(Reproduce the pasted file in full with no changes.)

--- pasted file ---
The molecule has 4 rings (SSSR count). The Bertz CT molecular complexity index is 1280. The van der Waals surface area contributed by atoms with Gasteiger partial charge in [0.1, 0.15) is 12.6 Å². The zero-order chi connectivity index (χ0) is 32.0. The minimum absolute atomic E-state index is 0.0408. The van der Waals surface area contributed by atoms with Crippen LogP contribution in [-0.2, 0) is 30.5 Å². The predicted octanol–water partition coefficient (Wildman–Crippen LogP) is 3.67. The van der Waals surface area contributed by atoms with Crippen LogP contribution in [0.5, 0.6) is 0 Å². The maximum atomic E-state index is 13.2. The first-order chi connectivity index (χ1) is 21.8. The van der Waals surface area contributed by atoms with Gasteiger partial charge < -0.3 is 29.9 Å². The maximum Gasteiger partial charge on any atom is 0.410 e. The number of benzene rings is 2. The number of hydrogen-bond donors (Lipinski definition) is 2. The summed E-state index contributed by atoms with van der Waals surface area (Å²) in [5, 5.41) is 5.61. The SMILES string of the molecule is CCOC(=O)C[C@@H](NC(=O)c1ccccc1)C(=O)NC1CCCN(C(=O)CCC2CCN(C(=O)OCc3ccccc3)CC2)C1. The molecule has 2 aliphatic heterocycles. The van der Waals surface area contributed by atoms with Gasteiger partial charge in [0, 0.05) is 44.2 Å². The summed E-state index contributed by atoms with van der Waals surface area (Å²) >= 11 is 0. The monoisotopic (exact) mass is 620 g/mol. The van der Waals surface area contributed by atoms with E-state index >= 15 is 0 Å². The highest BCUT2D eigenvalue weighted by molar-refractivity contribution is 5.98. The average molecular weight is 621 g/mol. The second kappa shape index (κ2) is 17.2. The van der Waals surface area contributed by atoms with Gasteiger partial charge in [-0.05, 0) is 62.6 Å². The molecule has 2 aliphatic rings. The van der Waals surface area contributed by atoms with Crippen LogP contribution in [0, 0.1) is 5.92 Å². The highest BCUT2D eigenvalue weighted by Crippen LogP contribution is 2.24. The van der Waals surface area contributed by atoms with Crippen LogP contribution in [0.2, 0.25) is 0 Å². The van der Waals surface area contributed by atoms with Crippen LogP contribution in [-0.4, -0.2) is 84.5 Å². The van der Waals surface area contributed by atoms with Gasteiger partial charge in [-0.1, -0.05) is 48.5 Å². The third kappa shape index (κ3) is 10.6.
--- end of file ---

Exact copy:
The molecule has 4 rings (SSSR count). The Bertz CT molecular complexity index is 1280. The van der Waals surface area contributed by atoms with Gasteiger partial charge in [0.1, 0.15) is 12.6 Å². The zero-order chi connectivity index (χ0) is 32.0. The minimum absolute atomic E-state index is 0.0408. The van der Waals surface area contributed by atoms with Crippen LogP contribution in [-0.2, 0) is 30.5 Å². The predicted octanol–water partition coefficient (Wildman–Crippen LogP) is 3.67. The van der Waals surface area contributed by atoms with Crippen LogP contribution in [0.5, 0.6) is 0 Å². The maximum atomic E-state index is 13.2. The first-order chi connectivity index (χ1) is 21.8. The van der Waals surface area contributed by atoms with Gasteiger partial charge < -0.3 is 29.9 Å². The maximum Gasteiger partial charge on any atom is 0.410 e. The number of benzene rings is 2. The number of hydrogen-bond donors (Lipinski definition) is 2. The summed E-state index contributed by atoms with van der Waals surface area (Å²) in [5, 5.41) is 5.61. The SMILES string of the molecule is CCOC(=O)C[C@@H](NC(=O)c1ccccc1)C(=O)NC1CCCN(C(=O)CCC2CCN(C(=O)OCc3ccccc3)CC2)C1. The molecule has 2 aliphatic heterocycles. The van der Waals surface area contributed by atoms with Gasteiger partial charge in [0, 0.05) is 44.2 Å². The summed E-state index contributed by atoms with van der Waals surface area (Å²) >= 11 is 0. The monoisotopic (exact) mass is 620 g/mol. The van der Waals surface area contributed by atoms with E-state index >= 15 is 0 Å². The highest BCUT2D eigenvalue weighted by molar-refractivity contribution is 5.98. The average molecular weight is 621 g/mol. The second kappa shape index (κ2) is 17.2. The van der Waals surface area contributed by atoms with Gasteiger partial charge in [-0.05, 0) is 62.6 Å². The molecule has 2 aliphatic rings. The van der Waals surface area contributed by atoms with Crippen LogP contribution in [0, 0.1) is 5.92 Å². The highest BCUT2D eigenvalue weighted by Crippen LogP contribution is 2.24. The van der Waals surface area contributed by atoms with Crippen LogP contribution in [0.2, 0.25) is 0 Å². The van der Waals surface area contributed by atoms with Crippen LogP contribution in [-0.4, -0.2) is 84.5 Å². The van der Waals surface area contributed by atoms with Gasteiger partial charge in [-0.1, -0.05) is 48.5 Å². The third kappa shape index (κ3) is 10.6.